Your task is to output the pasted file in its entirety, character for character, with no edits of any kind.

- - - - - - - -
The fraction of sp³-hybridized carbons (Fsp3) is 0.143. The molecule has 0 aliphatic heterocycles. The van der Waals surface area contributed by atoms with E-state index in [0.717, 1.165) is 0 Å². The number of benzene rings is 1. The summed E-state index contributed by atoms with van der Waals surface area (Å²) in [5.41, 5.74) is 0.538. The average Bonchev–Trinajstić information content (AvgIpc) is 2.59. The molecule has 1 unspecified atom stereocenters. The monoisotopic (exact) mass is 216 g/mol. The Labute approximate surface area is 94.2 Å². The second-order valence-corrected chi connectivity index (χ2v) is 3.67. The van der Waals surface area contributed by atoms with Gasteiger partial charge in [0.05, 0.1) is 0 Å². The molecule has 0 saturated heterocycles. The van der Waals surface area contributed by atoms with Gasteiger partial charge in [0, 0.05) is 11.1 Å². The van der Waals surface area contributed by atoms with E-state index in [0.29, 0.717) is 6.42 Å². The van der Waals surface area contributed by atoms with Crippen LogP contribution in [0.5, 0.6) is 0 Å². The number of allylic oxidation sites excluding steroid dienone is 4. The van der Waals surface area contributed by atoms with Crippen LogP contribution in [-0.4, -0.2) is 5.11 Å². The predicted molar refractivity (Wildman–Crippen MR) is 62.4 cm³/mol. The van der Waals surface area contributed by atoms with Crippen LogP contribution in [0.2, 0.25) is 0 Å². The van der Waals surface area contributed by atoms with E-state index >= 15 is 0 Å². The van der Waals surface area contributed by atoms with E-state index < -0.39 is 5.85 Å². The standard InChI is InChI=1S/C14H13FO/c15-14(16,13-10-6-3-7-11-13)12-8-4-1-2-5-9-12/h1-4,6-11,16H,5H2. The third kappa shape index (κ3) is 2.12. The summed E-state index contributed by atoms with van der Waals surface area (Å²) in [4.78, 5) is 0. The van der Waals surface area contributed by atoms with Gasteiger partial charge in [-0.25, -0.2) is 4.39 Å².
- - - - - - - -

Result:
The fraction of sp³-hybridized carbons (Fsp3) is 0.143. The molecule has 0 aliphatic heterocycles. The van der Waals surface area contributed by atoms with E-state index in [0.717, 1.165) is 0 Å². The number of benzene rings is 1. The summed E-state index contributed by atoms with van der Waals surface area (Å²) in [5.41, 5.74) is 0.538. The average Bonchev–Trinajstić information content (AvgIpc) is 2.59. The molecule has 1 unspecified atom stereocenters. The monoisotopic (exact) mass is 216 g/mol. The Labute approximate surface area is 94.2 Å². The second-order valence-corrected chi connectivity index (χ2v) is 3.67. The van der Waals surface area contributed by atoms with Gasteiger partial charge in [0.05, 0.1) is 0 Å². The molecule has 0 saturated heterocycles. The van der Waals surface area contributed by atoms with Gasteiger partial charge in [0, 0.05) is 11.1 Å². The van der Waals surface area contributed by atoms with E-state index in [0.29, 0.717) is 6.42 Å². The van der Waals surface area contributed by atoms with Crippen LogP contribution in [0.5, 0.6) is 0 Å². The number of allylic oxidation sites excluding steroid dienone is 4. The van der Waals surface area contributed by atoms with Crippen LogP contribution in [-0.4, -0.2) is 5.11 Å². The predicted molar refractivity (Wildman–Crippen MR) is 62.4 cm³/mol. The van der Waals surface area contributed by atoms with Crippen LogP contribution in [0.2, 0.25) is 0 Å². The van der Waals surface area contributed by atoms with E-state index >= 15 is 0 Å². The van der Waals surface area contributed by atoms with E-state index < -0.39 is 5.85 Å². The standard InChI is InChI=1S/C14H13FO/c15-14(16,13-10-6-3-7-11-13)12-8-4-1-2-5-9-12/h1-4,6-11,16H,5H2. The third kappa shape index (κ3) is 2.12. The summed E-state index contributed by atoms with van der Waals surface area (Å²) in [4.78, 5) is 0. The van der Waals surface area contributed by atoms with Gasteiger partial charge in [-0.25, -0.2) is 4.39 Å².